"That the non-national is not in possession of a valid passport or other equivalent document issued by or on behalf of an authority recognised by the Government, which establishes his or her identity and nationality."

13

Mr Arra was then arrested under s. 5(2)(a) of the Immigration Act, 2003 and he was conveyed to Cloverhill Prison.

14

The next relevant development was that the applicant applied for a declaration as a refugee in Ireland in accordance with s. 17 of the Refugee Act, 1996 (as amended). That application was made on the 2nd October, 2004.

15

It should be mentioned here that the grounding affidavit for this application is sworn by the applicant's solicitor in which it is stated that he:

"Arrived in Ireland on 25th September, 2004 to join his wife Dila Arra and his Irish child, who was born on the 10th May, 2004. It appears that he did not know the exact whereabouts of his wife and child upon his arrival; and set to looking for them."

16

An application was then brought under Article 40.4 of the Constitution and pursuant thereto an Order was made by this Court on consent on the 7th October, 2004, for the release of the applicant from detention. Following his release, the applicant was arrested by Detective Garda Kingston under s. 9 (8) of the Refugee Act, 1996 on the grounds that he had not made reasonable efforts to establish his true identity and that he was in possession of forged identity documents. He was brought before the District Court sitting at Clover Hill on the 8th October, 2004. This case is concerned with the lawfulness of his detention following the 8th October, 2004. The events which I have set out above are the backdrop to the application now before the Court.

Events from 8th October, 2004 to 26th November, 2004.
17

On the 8th October, 2004, Detective Garda Kingston applied to the District Judge at Clover Hill Court to detain the applicant. His application was based on an Information dated 7th October, 2004. In the Information, the Garda set out fully the grounds for his application under s. 9(8). The Garda was seeking an order committing the applicant to a place of detention for a period not exceeding 21 days under s. 9(10)(b)(i) of the Refugee Act, 1996. He sought to satisfy the Court that there were two grounds for the detention of the applicant. First, the Garda contended that Mr. Arra had not made reasonable efforts to establish his true identity. Secondly, he maintained that the applicant was in possession of forged identity documents. He relied on the facts as set out above and, in addition, the inference that he said should be drawn from the information to the effect that the applicant was still in possession of a forged Italian identity card. The applicant had told the Gardaí he was in possession of such a card and inquiries established that an Italian identity card was produced for the purpose of obtaining the social welfare card which was in the applicant's possession. There was of course the question of when the applicant had arrived in the country. His solicitor says, obviously on instructions and only on the basis of instructions given by the applicant, that he arrived in Ireland on September 25, 2004. Detective Garda Kingston says that Mr. Arra put his arrival in the State at some two to three weeks prior to the 1st October, 2004, (he says that the time three to four weeks stated in the Information is a mistake). If the applicant is the person who applied for and obtained the two cards which were in his possession on the 1st October, 2004, it is clear that he must have been in the State for a great deal longer period. The PPS card was issued on the 4th January, 2001, at Dun Laoghaire and the FAS Safepass on the 23rd February, 2002, at the Montrose Hotel in Stillorgan.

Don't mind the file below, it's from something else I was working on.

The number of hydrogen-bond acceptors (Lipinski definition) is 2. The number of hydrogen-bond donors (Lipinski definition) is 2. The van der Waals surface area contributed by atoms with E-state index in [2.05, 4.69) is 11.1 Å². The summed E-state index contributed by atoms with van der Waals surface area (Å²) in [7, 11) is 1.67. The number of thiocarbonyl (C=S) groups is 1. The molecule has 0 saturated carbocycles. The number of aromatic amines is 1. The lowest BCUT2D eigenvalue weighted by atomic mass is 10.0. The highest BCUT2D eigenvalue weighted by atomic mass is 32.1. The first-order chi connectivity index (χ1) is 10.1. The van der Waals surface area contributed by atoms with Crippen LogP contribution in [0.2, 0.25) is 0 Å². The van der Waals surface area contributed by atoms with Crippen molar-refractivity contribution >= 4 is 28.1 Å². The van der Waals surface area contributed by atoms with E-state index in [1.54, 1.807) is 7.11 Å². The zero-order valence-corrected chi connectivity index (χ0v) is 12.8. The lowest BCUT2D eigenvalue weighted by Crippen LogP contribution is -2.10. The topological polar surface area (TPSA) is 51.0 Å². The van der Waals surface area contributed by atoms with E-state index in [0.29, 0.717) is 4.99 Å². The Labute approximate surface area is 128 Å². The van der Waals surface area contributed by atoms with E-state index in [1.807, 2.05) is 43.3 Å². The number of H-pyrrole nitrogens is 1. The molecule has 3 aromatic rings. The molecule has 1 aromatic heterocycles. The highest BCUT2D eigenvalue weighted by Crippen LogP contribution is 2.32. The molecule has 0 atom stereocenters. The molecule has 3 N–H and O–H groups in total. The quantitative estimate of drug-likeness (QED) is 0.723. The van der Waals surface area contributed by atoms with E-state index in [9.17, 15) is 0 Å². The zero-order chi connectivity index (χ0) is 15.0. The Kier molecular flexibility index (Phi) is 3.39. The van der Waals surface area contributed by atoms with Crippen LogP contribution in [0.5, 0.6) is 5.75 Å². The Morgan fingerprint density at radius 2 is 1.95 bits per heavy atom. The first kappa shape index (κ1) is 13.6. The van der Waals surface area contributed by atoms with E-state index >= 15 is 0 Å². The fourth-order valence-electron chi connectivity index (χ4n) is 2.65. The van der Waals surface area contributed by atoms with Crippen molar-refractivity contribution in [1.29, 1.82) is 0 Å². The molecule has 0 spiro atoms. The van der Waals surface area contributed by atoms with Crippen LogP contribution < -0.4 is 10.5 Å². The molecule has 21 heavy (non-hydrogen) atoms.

18

These matters were before Judge Brady at the District Court sitting at Cloverhill on the 8th October, 2004. The District Judge made an order committing the applicant to Cloverhill Prison pursuant to s. 9(8) of the Refugee Act, 1996 until the 29th October, 2004, being a period not exceeding...

To continue reading

Request your trial
3 cases
  • Jin Liang Li v Governor of Clover Hill Prison
    • Ireland
    • High Court
    • 28 November 2012
    ...1999 S5(6)(A) ILLEGAL IMMIGRANTS (TRAFFICKING) ACT 2000 S10(B) ARRA v GOVERNOR OF CLOVERHILL & ORS PRISON UNREP RYAN 26.1.2005 2005/2/383 2005 IEHC 12 REFUGEE ACT 1996 S9(10)(C) REFUGEE ACT 1996 S10(4) KING v AG & DPP 1981 IR 233 ART 26 OF THE CONSTITUTION & S5 & S10 OF ILLEGAL IMMIGRANTS ......
  • Bennetts v Governor of Cloverhill Prison and Others
    • Ireland
    • High Court
    • 20 June 2008
    ...offences that could properly be called serious offences - Constitution of Ireland 1937, art 40.4 - Arra v Governor of Cloverhill Prison [2005] IEHC 12, [2005] 1 IR 379 considered - Refugee Act 1996 (No 17), s 9 - Relief refused (2008/863SS - Birmingham J- 20/6/2008) [2008] IEHC 227 Bennett......
  • Cyril Reaney and Others v Interlink Ireland Ltd t/a DPD
    • Ireland
    • High Court
    • 31 July 2012
    ...for example, be compared with the relatively severe restraint of trade clause in O'Brien's Irish Sandwich Bars Limited v. Ann Marie Byrne [2005] IEHC 12 at 21, where the restraint of trade clause limited the defendant in respect of two different premises for a period of one year after the t......

VLEX uses login cookies to provide you with a better browsing experience. If you click on 'Accept' or continue browsing this site we consider that you accept our cookie policy. ACCEPT